Though there was only one Zella Shannon, friends and professional colleagues recall wonderfully different facets of her legacy. Known always as “Zella”, never “Ms Shannon,” she is best known to many as a world-class librarian and library administrator. Zella Shannon died at her retirement home in Arizona on Tuesday, June 30, 2015.
The stories of Zella’s vision and leadership abound:
Retired State Librarian Bill Asp reflects on the role that Zella played in crafting what is now the taken-for-granted policy that an individual may use his or her public library card to check out items from any public library throughout the state – a truly revolutionary idea “back in the day.” Asp recalls that, during the late 60’s and early 70’s the push for reciprocal borrowing privileges, initiated among just three neighbor regions, had spread to the rest of the state’s regions – with the exception of the metro area. Asp appointed a task force to study statewide borrowing – Zella Shannon, representing the Minneapolis Public Library, served on that task force. Asp writes, “Zella approached the task as a problem solver. She acknowledged that there would be problems and risks, but also that there would benefits. Zella was always positive. She was determined to find ways to make a statewide reciprocal borrowing compact work. Her support in bringing Minneapolis Public Library on board influenced other metropolitan public libraries and they all agreed to participate in the statewide compact.”
Similarly, many in the Minneapolis business community are likely unaware that it was Zella who imagined – then implemented – INFORM, the fee-based information service for business and industry crafted by Minneapolis Public Library in collaboration with the University of Minnesota and other metropolitan libraries. Long before the dawn of the Digital Age Zella, always the visionary, posited that ready access to relevant and high quality information was of essential economic value. Thus, corporations would be willing to pay to enjoy ready access to the resources of the public library – the information itself and, even more, the high level skills of the library’s information professionals. (“Public Library Service to the Corporate Community, Special Libraries, 65 (January 1974).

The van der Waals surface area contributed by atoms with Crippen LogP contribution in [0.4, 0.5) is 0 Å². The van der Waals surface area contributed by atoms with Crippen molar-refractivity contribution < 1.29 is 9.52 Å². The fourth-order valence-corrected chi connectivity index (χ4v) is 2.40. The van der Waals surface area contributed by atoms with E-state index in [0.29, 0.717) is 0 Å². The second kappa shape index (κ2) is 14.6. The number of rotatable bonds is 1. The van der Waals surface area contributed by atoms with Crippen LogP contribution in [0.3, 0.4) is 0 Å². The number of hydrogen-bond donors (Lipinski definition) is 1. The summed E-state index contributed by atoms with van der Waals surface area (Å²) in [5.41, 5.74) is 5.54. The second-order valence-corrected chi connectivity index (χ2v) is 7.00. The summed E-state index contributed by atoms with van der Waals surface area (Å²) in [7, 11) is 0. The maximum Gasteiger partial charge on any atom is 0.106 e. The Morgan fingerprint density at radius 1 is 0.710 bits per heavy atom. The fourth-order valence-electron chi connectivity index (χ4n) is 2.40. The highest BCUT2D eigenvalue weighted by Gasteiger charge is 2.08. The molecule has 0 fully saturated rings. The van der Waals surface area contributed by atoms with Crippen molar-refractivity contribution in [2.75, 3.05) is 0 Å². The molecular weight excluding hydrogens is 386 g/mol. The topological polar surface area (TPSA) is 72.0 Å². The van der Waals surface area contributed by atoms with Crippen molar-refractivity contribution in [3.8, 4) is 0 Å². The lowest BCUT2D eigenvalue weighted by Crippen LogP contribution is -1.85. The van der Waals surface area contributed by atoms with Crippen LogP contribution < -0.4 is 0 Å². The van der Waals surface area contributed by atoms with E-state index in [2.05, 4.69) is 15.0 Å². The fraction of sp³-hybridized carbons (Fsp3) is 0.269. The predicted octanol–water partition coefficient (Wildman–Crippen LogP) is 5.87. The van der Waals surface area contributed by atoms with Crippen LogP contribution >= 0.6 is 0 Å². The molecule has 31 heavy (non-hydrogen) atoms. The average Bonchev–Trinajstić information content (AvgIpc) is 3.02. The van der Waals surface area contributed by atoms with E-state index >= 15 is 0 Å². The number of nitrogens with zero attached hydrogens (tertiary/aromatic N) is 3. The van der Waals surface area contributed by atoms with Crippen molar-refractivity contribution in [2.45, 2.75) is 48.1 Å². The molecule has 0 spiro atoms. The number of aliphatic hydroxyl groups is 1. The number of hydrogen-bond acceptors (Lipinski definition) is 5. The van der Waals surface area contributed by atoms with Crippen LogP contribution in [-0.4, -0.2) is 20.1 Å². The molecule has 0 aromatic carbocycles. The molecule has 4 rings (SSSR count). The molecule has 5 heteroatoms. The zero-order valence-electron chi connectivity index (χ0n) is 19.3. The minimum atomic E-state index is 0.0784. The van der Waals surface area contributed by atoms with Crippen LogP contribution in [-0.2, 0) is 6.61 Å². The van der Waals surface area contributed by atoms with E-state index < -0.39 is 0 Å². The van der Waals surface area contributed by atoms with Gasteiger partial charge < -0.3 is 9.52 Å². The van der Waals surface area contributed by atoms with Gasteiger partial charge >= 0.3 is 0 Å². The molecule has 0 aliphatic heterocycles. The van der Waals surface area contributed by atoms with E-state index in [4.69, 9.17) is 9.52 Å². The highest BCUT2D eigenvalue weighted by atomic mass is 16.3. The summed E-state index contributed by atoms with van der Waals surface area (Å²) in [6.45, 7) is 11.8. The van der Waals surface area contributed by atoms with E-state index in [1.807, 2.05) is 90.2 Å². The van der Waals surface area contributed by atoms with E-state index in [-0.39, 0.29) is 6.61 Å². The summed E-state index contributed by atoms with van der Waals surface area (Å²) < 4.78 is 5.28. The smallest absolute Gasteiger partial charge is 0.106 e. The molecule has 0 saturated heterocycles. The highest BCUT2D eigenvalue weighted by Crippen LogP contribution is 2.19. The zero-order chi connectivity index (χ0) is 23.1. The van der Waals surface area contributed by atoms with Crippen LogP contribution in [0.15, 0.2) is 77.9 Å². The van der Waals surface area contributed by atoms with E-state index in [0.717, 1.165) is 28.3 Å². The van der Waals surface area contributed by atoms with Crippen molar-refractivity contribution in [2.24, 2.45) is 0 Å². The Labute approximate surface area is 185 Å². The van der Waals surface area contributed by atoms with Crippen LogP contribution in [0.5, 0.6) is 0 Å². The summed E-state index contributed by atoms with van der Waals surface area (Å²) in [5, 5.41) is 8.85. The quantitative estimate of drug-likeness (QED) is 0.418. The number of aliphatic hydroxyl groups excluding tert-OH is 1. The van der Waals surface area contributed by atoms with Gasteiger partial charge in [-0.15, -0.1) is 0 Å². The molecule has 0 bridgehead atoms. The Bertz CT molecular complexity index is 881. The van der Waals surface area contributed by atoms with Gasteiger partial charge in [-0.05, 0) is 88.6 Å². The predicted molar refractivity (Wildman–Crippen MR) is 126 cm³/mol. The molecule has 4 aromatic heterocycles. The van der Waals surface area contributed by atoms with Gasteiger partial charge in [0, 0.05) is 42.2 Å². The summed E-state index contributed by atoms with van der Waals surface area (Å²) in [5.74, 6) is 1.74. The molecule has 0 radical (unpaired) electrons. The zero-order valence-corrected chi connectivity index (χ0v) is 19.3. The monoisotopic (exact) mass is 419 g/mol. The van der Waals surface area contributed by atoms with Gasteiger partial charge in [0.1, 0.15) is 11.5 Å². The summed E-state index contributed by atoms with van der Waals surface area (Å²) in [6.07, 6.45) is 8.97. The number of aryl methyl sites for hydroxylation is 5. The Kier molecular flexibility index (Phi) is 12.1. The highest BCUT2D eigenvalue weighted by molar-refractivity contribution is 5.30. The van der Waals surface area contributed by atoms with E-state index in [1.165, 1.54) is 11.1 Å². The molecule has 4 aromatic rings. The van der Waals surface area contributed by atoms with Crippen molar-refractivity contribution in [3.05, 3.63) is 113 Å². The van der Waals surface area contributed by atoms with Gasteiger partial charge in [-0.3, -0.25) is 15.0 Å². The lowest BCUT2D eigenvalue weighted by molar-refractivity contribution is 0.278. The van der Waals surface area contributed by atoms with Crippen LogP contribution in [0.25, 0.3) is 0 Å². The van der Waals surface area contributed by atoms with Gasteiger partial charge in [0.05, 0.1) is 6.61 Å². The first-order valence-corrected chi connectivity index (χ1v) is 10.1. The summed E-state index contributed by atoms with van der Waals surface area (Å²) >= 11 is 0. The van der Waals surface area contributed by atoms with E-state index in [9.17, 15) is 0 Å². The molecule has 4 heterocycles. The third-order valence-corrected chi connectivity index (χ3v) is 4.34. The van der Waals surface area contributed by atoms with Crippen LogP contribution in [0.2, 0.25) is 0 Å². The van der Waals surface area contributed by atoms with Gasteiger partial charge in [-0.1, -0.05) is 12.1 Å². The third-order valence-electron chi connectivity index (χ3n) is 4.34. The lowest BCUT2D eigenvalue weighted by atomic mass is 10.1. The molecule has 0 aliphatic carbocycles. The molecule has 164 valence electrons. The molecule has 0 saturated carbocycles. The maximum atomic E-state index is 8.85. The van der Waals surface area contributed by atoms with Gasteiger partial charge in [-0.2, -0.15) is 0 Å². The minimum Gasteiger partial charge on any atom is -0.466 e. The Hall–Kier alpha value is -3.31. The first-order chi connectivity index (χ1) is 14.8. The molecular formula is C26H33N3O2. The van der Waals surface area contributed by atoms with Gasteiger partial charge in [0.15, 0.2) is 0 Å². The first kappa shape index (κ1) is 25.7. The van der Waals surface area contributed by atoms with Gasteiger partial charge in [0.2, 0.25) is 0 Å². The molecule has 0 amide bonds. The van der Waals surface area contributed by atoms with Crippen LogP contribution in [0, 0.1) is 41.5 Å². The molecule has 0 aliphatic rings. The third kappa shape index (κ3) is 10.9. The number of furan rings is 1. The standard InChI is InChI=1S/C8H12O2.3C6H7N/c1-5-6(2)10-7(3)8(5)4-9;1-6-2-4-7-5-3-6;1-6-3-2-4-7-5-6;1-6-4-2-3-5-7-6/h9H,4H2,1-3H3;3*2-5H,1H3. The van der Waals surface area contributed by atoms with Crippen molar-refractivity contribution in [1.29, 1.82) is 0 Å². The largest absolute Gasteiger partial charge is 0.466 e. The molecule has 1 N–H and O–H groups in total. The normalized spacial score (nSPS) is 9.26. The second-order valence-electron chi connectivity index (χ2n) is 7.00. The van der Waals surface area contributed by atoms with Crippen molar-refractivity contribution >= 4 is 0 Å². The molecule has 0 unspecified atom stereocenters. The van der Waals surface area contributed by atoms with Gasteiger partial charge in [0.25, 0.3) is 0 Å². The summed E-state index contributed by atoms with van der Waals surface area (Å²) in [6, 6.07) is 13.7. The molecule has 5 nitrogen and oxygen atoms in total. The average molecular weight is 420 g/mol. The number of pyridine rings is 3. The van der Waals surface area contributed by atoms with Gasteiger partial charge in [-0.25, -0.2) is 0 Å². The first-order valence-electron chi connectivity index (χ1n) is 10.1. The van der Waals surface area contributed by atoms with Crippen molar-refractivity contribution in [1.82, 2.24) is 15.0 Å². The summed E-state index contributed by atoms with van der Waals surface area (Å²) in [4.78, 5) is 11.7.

One of my favorite Zella stories recounts her encounter with law enforcement agents who, in their quest for enemy agents or other un-American activities, demanded to see the circulation records of Minneapolis Public Library. Zella, in step with librarians throughout the country, put a stop to that, declaring that “we’re not obstructionist of justice, but from our point of view, what someone reads in the library is private and sacred.”
In retirement, Zella pressed on to effect change. Though she ran with gusto and commitment to the principles of the DFL Zella was defeated in her run for a seat representing in the Minnesota Legislature.
Her beloved husband of many years, Floyd, died several years ago. To Zella’s regret, they had no children. Throughout her life, until her health and eyesight limited her mobility, Zella remained active in community and library activities as a member of Central Lutheran Church, as a member and one-time chapter president of Special Libraries Association, member of the Citizens League, the Metropolitan Senior Federation, and other DFL and library-associated activities. For the past couple of years she has lived in a nursing home in Arizona to be near family, always keeping in touch with personal, political and professional colleagues back in the Twin Cities.
The legacy of Zella Shannon, a committed, determined visionary, will live on in the library and political community of the city, the region and the state. A memorial service will be held on Saturday, August 1, 11:00 AM at Central Lutheran Church in Minneapolis where she once – or perhaps more than once – served as a Trustee